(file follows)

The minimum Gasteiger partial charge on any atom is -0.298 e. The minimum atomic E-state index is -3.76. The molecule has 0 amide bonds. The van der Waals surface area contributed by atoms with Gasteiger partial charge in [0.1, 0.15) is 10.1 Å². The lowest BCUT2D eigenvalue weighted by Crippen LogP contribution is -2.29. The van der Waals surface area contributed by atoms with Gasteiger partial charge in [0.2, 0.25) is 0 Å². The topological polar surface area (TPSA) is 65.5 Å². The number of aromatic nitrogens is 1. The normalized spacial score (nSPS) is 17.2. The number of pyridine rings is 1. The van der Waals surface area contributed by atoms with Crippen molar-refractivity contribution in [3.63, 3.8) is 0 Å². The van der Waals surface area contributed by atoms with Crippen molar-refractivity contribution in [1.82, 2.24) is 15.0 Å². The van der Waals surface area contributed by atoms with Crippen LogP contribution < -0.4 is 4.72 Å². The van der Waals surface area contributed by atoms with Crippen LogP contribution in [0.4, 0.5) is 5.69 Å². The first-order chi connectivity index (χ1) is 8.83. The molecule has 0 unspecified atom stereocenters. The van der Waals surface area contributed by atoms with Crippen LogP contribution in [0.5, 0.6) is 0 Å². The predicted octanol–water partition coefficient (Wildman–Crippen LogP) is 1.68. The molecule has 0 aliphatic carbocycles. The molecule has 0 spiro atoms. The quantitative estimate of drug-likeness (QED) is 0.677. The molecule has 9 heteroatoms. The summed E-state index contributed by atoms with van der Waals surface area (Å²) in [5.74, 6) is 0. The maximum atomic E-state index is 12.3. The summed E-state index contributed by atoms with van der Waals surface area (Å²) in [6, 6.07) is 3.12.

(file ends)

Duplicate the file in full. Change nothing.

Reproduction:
The minimum Gasteiger partial charge on any atom is -0.298 e. The minimum atomic E-state index is -3.76. The molecule has 0 amide bonds. The van der Waals surface area contributed by atoms with Gasteiger partial charge in [0.1, 0.15) is 10.1 Å². The lowest BCUT2D eigenvalue weighted by Crippen LogP contribution is -2.29. The van der Waals surface area contributed by atoms with Gasteiger partial charge in [0.2, 0.25) is 0 Å². The topological polar surface area (TPSA) is 65.5 Å². The number of aromatic nitrogens is 1. The normalized spacial score (nSPS) is 17.2. The number of pyridine rings is 1. The van der Waals surface area contributed by atoms with Crippen molar-refractivity contribution in [3.63, 3.8) is 0 Å². The van der Waals surface area contributed by atoms with Crippen molar-refractivity contribution in [1.82, 2.24) is 15.0 Å². The van der Waals surface area contributed by atoms with Crippen LogP contribution < -0.4 is 4.72 Å². The van der Waals surface area contributed by atoms with Crippen LogP contribution in [0.4, 0.5) is 5.69 Å². The first-order chi connectivity index (χ1) is 8.83. The molecule has 0 unspecified atom stereocenters. The van der Waals surface area contributed by atoms with Crippen LogP contribution in [0.5, 0.6) is 0 Å². The predicted octanol–water partition coefficient (Wildman–Crippen LogP) is 1.68. The molecule has 0 aliphatic carbocycles. The molecule has 0 spiro atoms. The quantitative estimate of drug-likeness (QED) is 0.677. The molecule has 9 heteroatoms. The summed E-state index contributed by atoms with van der Waals surface area (Å²) in [5.74, 6) is 0. The maximum atomic E-state index is 12.3. The summed E-state index contributed by atoms with van der Waals surface area (Å²) in [6, 6.07) is 3.12.